Global environmental challenges
Turn out the lights for climate change (and polar bears)?
Lights will go out around the world on Saturday from Beijing’s Forbidden City to a village in the Arctic where they usually keep street lights blazing to ward off polar bears.
The “Earth Hour” — when everyone is asked to turn off lights for an hour from 8.30 p.m. local time — is meant as a show of support for tougher action to confront climate change.
Organisers say that hundreds of millions of people last year joined in the annual event that has flourished since it began in Australia in 2007 and has won support from more than 120 nations, with endorsements from companies, government leaders and U.N. Secretary General Ban Ki-moon.
Landmarks going dim this year also include Rome’s Trevi Fountain, Big Ben in London, the Sphinx in Egypt, the Empire State Building in New York and the new Burj Khalifa tower — which opened in Dubai this year and is the world’s tallest building at 828 metres. Everyone around the world with electricity is urged to turn off the lights at home.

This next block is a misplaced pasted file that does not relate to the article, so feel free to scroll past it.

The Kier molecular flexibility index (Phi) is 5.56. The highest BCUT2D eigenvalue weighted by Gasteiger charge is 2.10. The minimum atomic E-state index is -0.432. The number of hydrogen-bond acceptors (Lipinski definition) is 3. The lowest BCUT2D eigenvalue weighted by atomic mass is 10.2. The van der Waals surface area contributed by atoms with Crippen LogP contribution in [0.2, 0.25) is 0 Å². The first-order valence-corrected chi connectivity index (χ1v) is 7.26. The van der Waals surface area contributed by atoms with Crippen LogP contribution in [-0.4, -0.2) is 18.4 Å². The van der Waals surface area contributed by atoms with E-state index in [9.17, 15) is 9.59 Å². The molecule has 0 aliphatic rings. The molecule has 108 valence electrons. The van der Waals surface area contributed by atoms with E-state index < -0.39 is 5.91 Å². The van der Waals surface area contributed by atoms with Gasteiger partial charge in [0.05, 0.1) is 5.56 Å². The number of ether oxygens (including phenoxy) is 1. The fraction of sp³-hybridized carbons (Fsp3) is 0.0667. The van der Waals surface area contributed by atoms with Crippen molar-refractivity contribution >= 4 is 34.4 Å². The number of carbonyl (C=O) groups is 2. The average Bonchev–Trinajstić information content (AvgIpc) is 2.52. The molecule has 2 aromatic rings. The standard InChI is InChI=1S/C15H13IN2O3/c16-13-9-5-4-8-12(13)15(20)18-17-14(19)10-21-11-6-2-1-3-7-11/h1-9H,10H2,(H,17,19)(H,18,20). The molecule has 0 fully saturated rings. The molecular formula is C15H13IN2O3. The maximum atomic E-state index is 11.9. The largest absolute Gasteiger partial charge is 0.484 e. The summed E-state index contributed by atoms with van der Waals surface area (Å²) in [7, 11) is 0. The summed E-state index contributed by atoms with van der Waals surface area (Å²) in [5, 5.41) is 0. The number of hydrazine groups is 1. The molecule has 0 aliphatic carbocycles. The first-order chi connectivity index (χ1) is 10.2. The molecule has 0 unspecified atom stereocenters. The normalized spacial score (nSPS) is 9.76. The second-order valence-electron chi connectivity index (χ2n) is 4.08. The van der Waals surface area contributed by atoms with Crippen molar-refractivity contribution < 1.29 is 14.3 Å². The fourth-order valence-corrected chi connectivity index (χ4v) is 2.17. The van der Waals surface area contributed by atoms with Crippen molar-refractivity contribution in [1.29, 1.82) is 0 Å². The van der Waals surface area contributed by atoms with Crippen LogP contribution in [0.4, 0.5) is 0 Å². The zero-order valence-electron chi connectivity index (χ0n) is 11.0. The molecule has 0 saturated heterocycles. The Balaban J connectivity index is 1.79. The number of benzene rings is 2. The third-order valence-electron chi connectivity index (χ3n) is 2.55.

Last year the target was to involve at least a billion people of the world’s 6.8 billion — electricity consumption dips but there’s no good way of checking exactly how many people turned off the lights. Organisers have concluded that “hundreds of millions” took part.
Longyearbyen, a Norwegian village about 1,000 kms from the North Pole, has agreed to join in for the first time — the local authorities refused last year, saying that having street lights on is a way to ward off polar bears, said Kathrine Kjelland of organisers WWF.
No one wants to run into a polar bear in the dark, among the first victims of climate change if the Arctic melts.
(Photo: One year old polar bear Ikor plays at Sapporo zoo in Japan, Jan. 18, 2010. REUTERS/Issei Kato)